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CPRE : Consortium for Policy Research in Education

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Meeting Paper

Learning to learn from benchmark assessment data: How teachers analyze results

Although the rhetoric around formative assessment asserts the utility of everything from teacher-made assignments and quizzes to district-mandated benchmark testing for diagnostic and other instructional purposes, few studies have been conducted of how formative assessments are actually used. While there is acknowledgment that such assessments may be effective in improving student achievement and that students benefit from meaningful feedback, we know little about how educators use the data or about the conditions that support their ability to use the data to improve instruction.

In an understandable desire to limit instructional time taken for testing, districts have opted for interim assessments that are quick to administer and score. In particular, they are opting for all multiple-choice formats and for restricting the number of items given on any one assessment. From an efficiency standpoint, this makes sense. The question is how these interim assessments are used by teachers.

The analysis presented here is part of a broader research agenda developed by the Consortium for Policy Research in Education (CPRE) to better understand how teachers, schools, and policy makers can use information about student learning to inform decision making and practice. CPRE houses the Center on Continuous Instructional Improvement (CCII), a center that provides leadership in research and development to improve the quality and expand the use of policies, systems, and tools that support three closely related improvements in public education: adaptive instruction, formative assessment, and the cycle of instructional improvement. The findings presented in this paper are drawn from an NSF-funded exploratory study of elementary school teachers’ use of interim assessments in mathematics. We use the term “interim assessments” to refer to assessments that (a) evaluate student knowledge and skills, typically within a limited time frame; and (b) the results of which can be easily aggregated and analyzed across classrooms, schools, or even districts (Perie, Marion, & Gong, 2007). As mentioned above, this type of assessment is becoming increasingly popular as a way of informing teachers, schools, and districts about student performance. This paper addresses the question: How do the Philadelphia teachers in our sample analyze benchmark assessment results, how do they plan instruction based on these results; and what are their reported instructional responses to such results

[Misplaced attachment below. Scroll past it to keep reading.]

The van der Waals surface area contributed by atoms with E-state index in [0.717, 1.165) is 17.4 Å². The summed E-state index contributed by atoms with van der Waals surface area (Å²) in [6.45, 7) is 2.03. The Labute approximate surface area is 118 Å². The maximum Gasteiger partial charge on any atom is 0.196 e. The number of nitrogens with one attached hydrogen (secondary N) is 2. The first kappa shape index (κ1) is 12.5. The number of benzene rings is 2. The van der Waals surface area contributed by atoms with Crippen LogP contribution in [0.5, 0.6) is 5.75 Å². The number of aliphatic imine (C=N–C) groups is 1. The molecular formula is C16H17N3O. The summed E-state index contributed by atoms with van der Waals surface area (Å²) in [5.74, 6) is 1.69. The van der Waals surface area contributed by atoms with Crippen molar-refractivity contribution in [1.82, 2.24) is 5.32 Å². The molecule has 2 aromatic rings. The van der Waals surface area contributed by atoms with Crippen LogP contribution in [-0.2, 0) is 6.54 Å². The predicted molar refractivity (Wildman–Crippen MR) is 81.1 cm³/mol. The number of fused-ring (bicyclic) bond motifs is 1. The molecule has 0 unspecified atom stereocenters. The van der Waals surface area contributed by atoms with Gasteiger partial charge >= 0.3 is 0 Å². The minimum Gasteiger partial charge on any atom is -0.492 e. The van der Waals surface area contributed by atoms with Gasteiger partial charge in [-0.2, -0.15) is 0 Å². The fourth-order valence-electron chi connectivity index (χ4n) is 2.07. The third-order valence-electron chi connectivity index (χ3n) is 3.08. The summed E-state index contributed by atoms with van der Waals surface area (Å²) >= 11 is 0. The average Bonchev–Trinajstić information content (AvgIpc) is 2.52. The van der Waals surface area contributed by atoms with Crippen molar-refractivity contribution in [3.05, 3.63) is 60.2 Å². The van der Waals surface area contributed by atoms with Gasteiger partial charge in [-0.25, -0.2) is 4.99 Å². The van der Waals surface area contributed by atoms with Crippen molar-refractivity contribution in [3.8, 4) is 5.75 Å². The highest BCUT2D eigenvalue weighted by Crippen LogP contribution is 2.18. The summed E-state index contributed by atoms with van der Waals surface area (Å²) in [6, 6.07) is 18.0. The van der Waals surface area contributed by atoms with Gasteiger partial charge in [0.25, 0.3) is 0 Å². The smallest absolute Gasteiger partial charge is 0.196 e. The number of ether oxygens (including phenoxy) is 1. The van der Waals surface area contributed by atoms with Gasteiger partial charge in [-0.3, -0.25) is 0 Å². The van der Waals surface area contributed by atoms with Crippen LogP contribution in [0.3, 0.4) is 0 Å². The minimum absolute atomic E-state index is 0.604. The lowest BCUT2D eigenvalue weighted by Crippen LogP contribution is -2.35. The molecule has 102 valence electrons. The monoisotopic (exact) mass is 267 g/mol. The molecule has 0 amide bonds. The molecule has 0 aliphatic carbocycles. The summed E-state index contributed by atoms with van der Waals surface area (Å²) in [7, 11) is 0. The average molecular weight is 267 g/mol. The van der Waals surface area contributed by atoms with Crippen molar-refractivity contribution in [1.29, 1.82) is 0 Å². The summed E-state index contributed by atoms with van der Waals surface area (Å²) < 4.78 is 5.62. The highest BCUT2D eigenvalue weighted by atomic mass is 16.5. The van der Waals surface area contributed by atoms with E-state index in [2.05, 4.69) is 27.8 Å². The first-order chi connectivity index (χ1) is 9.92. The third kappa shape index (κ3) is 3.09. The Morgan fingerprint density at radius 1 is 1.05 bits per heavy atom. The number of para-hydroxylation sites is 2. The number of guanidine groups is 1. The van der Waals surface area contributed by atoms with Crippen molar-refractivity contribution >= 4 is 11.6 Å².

Publication Date

January 2008

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